Nowhere is this clearer than in the Conservation Bodies section of the DACST budget that increases by R2 511 000 in 2002/3 or 16,8%. While the 2002/3 breakdown for these were unavailable at the time of writing, amounts allocated to bodies such as the 1820 Foundation, Huguenot Monument, Voortrekker Monument and other monuments have been the same since at least 1995, not making any allowance even for inflation for more than seven years. Ultimately, if this pattern continues, at least some of these inherited, state-funded - and possibly politically embarrassing monuments - may simply cease to exist. Is this the unstated intention?

The Promotion of Arts and Culture section of the DACST budget that deals with subsidised theatres, promotion of the arts locally and internationally, BASA, funding for companies, etc - increases by R25,7m or 16,1% in 2002/3. However, one - new - item, Poverty Relief (to be used by DACST for its Cultural Industries Growth Strategy?), at R30m, more than accounts for this increase ie the increase does not benefit existing organisations, institutions or companies. In fact, the four former performing arts councils are cut by a total of R17 155 000 which accounts for the increase of R1m to BASA and the increase of R15 199 000 (total of R16 199) to the National Arts Council. These cuts represent a 21% decrease in funding for subsidised theatres, and have been made despite the White Paper declaring that cuts to these structures will have been completed in 2000. Rather than new funding for BASA and the NAC, it is simply a case of these funding bodies receiving funding recycled from performing arts infrastructure - thereby significantly reducing the capacity of such infrastructure to offer effective technical, marketing, stage, design and other services to the independent companies which may now apply to the NAC for this recycled funding, to hire the theatre.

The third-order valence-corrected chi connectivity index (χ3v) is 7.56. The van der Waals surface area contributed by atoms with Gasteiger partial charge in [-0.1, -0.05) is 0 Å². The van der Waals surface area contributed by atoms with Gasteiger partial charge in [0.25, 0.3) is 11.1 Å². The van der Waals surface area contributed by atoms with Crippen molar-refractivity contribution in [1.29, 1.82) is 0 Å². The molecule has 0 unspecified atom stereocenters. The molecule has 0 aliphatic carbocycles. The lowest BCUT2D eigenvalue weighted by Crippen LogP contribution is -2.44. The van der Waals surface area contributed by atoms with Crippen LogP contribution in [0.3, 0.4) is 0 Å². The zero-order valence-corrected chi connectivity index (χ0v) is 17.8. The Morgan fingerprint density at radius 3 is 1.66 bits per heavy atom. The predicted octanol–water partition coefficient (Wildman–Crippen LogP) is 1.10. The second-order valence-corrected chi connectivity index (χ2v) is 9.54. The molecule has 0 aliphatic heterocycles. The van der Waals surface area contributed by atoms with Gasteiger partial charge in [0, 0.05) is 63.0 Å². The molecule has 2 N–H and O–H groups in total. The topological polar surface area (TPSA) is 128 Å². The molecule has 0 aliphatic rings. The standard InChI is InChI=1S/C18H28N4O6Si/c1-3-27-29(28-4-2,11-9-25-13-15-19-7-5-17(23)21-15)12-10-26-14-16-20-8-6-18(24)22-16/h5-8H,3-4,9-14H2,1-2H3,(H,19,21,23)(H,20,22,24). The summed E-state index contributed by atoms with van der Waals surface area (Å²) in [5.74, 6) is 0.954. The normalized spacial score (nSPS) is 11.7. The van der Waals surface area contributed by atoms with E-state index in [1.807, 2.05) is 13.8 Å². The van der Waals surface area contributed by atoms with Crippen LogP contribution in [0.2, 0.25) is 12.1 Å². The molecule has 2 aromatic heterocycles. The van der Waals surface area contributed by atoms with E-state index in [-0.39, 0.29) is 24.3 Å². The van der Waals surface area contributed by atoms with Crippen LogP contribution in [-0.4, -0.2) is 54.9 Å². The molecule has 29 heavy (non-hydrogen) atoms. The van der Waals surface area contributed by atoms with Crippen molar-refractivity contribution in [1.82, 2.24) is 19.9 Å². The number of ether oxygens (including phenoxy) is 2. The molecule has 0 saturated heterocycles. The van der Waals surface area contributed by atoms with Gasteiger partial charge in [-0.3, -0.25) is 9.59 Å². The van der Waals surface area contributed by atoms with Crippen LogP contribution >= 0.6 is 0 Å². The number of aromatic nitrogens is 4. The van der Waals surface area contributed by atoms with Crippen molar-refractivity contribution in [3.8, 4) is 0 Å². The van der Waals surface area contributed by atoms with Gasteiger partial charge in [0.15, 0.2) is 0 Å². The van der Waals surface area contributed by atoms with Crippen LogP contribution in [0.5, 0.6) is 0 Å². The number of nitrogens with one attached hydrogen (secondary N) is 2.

While the 2001/2 item of funding for companies is cut from this year's budget, the KZN Philharmonic Orchestra is listed as a direct beneficiary of DACST funding (as opposed to any other orchestra, and as opposed to the KZN Philharmonic having to apply to the NAC like other orchestras), raising questions about a lack of transparency and partisanship of the Minister, who hails from KwaZulu Natal. Why were all existing orchestras not invited to apply for such funds with transparent criteria set, so that all could have an equal opportunity to access such funds?

While the budget increases by R132,5m this year, it is far more sobering to note that this amount consists largely of new or increased amounts for items such as Freedom Park (R50m), Transformation (R13m), Poverty Relief (R30m), Capital works (R23,7m), Administration (R2,6m) and Promotion of Arts in RSA (R8,7m). In real terms, budget increases to major existing heritage institutions are negligible, while major performing arts institutions are cut drastically and the increases to funding agencies are recycled, rather than new, funds which in the case of the performing arts, amounts to shifting the deckchairs on a sinking Titanic.

For some, it is a positive signal that DACST's staffing budget has declined as a percentage of the total budget over the last number of years. But there is a context in which this needs to be understood. A significant percentage of the Department's budget is transferred to Arts and Culture, Science and Technology and Conservation bodies and institutions eg playhouses, museums, research councils, etc. However, since 1995/6, the amount of funds available to the Department for its own use in promoting arts and culture has grown steadily so that the amount of funds available for this purpose in 2002/3 is more than treble the amount available in 1995/6.